Amjad Khalaf, undergraduate student, writes:
One of my fondest childhood memories is chasing butterflies and ladybirds in the garden and being fascinated by their vibrant colours as they flew around. Thinking back, that was one of the main reasons I became interested in biology; I often found myself wondering why they looked the way they did and how they lived their lives that were so different from mine.
Despite always being interested in insects on some level, I never realised how much I actually wanted to study them until I attended one of the Evolution & Behaviour lectures in my first year. I remember being charmed by the various insects and arthropods Professor Michael Akam discussed in the lecture, and I emailed him after the lecture asking if he knew of any insect-related projects I could get involved in. He was extremely kind, meeting with me in person to discuss my research interests and pointing me to a few people I could contact.
I was subsequently introduced to Dr Andrew Bladon, who was working on butterfly thermoregulation.
Thermoregulation is a process that allows your body to maintain its core internal temperature. For many animals, this means using their environment as a tool to either warm up or cool down.
Dr Andrew suggested I investigate the link between butterfly colouration and their thermoregulatory abilities. This is particularly interesting because butterfly wings are known to be important for helping butterflies to manage their core temperature (thermoregulatory devices), so their colouration could play a role in that; especially knowing that colour affects heat absorption.
I worked on the project in my ecology fieldtrip that summer and for most of the Michaelmas term with Dr Andrew and Matt Hayes. The fieldtrip was an amazing experience, and I even got to make friends with a very feisty purple hairstreak! I enjoyed working on the project so much as part of my ecology module that I later emailed Dr Andrew and Matt to ask them if they would be interested in expanding the project and potentially producing a publication.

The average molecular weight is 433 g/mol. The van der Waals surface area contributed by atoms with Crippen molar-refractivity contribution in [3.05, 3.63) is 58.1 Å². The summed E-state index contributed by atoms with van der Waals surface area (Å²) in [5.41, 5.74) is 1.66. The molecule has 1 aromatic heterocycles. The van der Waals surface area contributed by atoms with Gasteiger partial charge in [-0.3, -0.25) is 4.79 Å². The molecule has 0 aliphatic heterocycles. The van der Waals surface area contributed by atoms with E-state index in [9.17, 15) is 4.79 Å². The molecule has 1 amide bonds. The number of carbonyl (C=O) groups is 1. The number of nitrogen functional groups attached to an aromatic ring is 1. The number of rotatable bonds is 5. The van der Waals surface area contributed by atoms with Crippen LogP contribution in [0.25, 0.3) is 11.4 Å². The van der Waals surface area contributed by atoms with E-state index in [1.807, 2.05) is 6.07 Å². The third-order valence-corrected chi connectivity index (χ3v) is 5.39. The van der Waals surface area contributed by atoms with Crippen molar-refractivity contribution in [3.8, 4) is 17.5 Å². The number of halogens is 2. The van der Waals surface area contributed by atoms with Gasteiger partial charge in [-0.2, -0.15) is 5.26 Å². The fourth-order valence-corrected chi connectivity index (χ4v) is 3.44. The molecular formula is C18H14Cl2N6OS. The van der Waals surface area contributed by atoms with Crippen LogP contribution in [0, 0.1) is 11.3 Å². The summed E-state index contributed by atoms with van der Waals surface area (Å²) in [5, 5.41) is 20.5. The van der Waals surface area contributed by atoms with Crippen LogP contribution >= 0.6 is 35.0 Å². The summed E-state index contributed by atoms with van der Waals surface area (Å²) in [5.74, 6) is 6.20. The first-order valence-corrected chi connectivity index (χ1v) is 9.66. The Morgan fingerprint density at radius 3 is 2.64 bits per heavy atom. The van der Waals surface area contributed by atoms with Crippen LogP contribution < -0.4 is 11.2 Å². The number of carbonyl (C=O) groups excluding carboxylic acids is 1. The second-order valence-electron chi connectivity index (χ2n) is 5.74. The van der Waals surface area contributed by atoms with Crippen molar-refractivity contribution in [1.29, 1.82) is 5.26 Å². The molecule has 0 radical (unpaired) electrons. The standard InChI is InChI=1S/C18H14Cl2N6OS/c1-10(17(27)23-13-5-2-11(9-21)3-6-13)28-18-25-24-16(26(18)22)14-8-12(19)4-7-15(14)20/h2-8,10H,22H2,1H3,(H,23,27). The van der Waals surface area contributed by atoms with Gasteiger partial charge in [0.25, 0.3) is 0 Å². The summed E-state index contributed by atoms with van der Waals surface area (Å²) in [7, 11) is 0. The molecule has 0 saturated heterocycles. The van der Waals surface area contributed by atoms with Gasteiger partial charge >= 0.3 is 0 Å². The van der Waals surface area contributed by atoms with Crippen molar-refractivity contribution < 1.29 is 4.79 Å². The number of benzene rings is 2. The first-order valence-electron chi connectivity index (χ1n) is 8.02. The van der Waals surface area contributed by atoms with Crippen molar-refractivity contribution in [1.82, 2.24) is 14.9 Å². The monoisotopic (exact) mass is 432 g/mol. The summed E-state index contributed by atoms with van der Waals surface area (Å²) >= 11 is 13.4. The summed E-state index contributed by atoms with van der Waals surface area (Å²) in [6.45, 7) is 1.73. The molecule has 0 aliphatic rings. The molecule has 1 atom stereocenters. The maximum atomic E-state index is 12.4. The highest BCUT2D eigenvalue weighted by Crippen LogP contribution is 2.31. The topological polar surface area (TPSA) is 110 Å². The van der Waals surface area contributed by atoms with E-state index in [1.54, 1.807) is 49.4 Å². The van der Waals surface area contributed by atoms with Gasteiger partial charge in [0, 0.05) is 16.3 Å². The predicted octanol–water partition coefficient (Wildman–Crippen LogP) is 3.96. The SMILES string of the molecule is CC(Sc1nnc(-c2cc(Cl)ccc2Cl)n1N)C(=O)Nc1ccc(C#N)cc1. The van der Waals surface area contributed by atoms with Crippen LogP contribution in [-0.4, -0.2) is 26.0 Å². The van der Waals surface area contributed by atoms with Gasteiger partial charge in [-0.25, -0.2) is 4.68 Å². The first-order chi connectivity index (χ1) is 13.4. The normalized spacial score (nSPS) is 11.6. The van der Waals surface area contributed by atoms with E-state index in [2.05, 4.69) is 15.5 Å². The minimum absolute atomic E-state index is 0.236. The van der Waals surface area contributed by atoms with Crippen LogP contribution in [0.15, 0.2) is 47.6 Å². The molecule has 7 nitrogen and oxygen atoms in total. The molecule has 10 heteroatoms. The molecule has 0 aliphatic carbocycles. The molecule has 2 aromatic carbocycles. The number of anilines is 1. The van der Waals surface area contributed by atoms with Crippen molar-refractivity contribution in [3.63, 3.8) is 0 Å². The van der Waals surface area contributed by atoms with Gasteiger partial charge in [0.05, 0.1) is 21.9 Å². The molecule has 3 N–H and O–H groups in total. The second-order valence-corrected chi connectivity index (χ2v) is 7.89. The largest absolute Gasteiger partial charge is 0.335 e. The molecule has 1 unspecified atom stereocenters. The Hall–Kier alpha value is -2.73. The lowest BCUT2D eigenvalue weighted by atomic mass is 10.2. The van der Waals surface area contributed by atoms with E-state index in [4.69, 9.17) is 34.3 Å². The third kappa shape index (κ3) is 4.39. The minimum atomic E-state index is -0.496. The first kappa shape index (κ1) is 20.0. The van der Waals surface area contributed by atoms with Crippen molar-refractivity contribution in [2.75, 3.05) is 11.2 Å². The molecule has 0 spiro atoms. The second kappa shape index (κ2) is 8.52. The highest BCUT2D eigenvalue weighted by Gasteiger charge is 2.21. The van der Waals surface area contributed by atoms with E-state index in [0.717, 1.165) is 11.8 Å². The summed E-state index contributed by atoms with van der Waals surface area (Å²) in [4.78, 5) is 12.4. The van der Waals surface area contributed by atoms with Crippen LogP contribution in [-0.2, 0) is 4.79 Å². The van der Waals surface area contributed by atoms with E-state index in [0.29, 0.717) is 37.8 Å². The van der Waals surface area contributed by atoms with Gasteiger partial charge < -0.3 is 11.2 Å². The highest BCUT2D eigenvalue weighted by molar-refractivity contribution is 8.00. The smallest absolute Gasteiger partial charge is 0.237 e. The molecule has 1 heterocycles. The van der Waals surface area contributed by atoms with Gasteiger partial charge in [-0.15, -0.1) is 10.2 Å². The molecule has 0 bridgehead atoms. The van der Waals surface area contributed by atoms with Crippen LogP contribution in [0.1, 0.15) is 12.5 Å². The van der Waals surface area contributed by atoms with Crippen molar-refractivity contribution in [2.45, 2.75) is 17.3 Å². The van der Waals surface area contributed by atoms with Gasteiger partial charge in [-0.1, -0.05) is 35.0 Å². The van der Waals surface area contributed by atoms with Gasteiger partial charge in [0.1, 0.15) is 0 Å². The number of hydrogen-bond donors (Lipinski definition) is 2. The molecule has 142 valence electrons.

I’ve been working on this project ever since – almost a year now! To this day, I’m still thrilled about working with butterflies; it’s as if I’m still that child chasing insects back in my garden in Amman, Jordan.
As part of my project, I accessed different butterfly collections in the Museum of Zoology. I was lucky to observe the beautiful specimens closely and admire them, photographing specimens of all the British species with Matt as part of my data collection.
In this year of research, I’ve learned many useful photography, coding and statistical skills. I have also made some wonderful memories and good friends, all of which I hope will stay with me in the future.
Discover more about butterflies found in the UK from Matt Hayes here: White and Yellow Butterflies
Esme Ashe-Jepson explores the question ‘Do caterpillars like it hot?’ in her International Womens Day post.
Read more about the work of scientists in the Department of Zoology and beyond in Research Stories